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Banff

Banff was first settled in the 1880s, after the transcontinental railway was built through the Bow Valley. In 1883, three Canadian Pacific Railway workers stumbled upon a series of natural hot springs on the side of Sulphur Mountain. In 1885, Canada established a federal reserve of 26 km2 (10 sq mi) around the Cave and Basin hot springs, and began promoting the area as an international resort and spa as a way to support the new railway.[5] In 1887, the reserve area was increased to 673 km2 (260 sq mi) and named “Rocky Mountain Park”. This was the beginning of Canada’s National Park system.The area was named Banff in 1884 by George Stephen, president of the Canadian Pacific Railway, recalling his birthplace near BanffScotland. The Canadian Pacific built a series of grand hotels along the rail line and advertised the Banff Springs Hotel as an international tourist resort.The Banff townsite was developed near the railway station as a service centre for tourists visiting the park. It was administered by the Government of Canada’s national parks system until 1990 when the Town of Banff became the only incorporated municipality within a Canadian national park.

An Internment camp was set up at Banff and Castle Mountain in Dominion Park from July 1915 to July 1917.[6] The prisoners of the internment camp were used as free labour to build the infrastructure of the national park.[7]In 1985, the United Nations declared Banff National Park, as one of the Canadian Rocky Mountain Parks, a World Heritage Site. Banff remains one of the most popular tourist destinations in Canada.One of the most notable figures of Banff was Norman Luxton, who was known as “Mr. Banff”. He published the Crag and Canyon newspaper, built the King Edward Hotel and the Lux Theatre, and founded the Sign of the Goat Curio Shop, which led to the development of the Luxton Museum of Plains Indians, now the Buffalo Nations Museum.[8] He and his family helped organize the Banff Indian Days and the Banff Winter Carnival.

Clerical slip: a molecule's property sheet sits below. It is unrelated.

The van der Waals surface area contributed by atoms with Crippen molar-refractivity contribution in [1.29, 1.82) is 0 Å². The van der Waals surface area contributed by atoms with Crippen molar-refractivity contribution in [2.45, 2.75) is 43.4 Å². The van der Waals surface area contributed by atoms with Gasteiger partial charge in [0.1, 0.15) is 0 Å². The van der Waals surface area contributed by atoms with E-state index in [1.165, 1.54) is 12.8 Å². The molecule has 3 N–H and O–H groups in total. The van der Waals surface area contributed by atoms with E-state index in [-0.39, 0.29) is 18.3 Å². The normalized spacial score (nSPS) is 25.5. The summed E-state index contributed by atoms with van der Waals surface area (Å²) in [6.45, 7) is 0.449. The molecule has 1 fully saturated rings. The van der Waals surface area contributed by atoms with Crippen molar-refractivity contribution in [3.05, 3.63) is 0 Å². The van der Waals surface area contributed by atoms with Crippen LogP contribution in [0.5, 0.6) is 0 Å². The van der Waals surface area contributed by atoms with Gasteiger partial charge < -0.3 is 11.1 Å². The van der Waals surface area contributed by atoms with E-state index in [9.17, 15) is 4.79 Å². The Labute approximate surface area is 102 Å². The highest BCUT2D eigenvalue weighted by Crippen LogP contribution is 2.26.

There are a number of mountains located immediately adjacent to the townsite which include Mount Rundle (2,949 m or 9,675 ft); Cascade Mountain (2,998 m or 9,836 ft); and Mount Norquay (2,134 m or 7,001 ft). Mount Norquay has a ski slope as well as mountain biking trails on the Stoney Squaw portion, and Via Ferrata (an assisted climbing experience). A tourist attraction, the Banff Gondola, is available to ascend Sulphur Mountain (2,281 m or 7,484 ft) where a boardwalk (Banff Skywalk) beginning from the upper terminal connects to Sanson Peak. Sulphur Mountain is also the location of the Banff Upper Hot Springs.Lake Minnewanka located six minutes north of the townsite is a day use area with a variety of activities. Mountain biking, hiking and fishing are allowed in this part of the park. A Lake Cruise, motor boat rentals and a small food concession are available at the marina.Tunnel Mountain (formerly known as Sleeping Buffalo Mountain) (1,690 m or 5,545 ft) is situated within the townsite and has a summit that can be scaled in less than half an hour. It was named Tunnel Mountain because surveyors initially wanted to make a tunnel for the Canadian Pacific Railway right through the mountain, instead of following the Bow River Valley. Located on the side of Tunnel Mountain is the Banff Centre for Arts and Creativity, which hosts events, including outdoor concerts, dance, opera and theatre.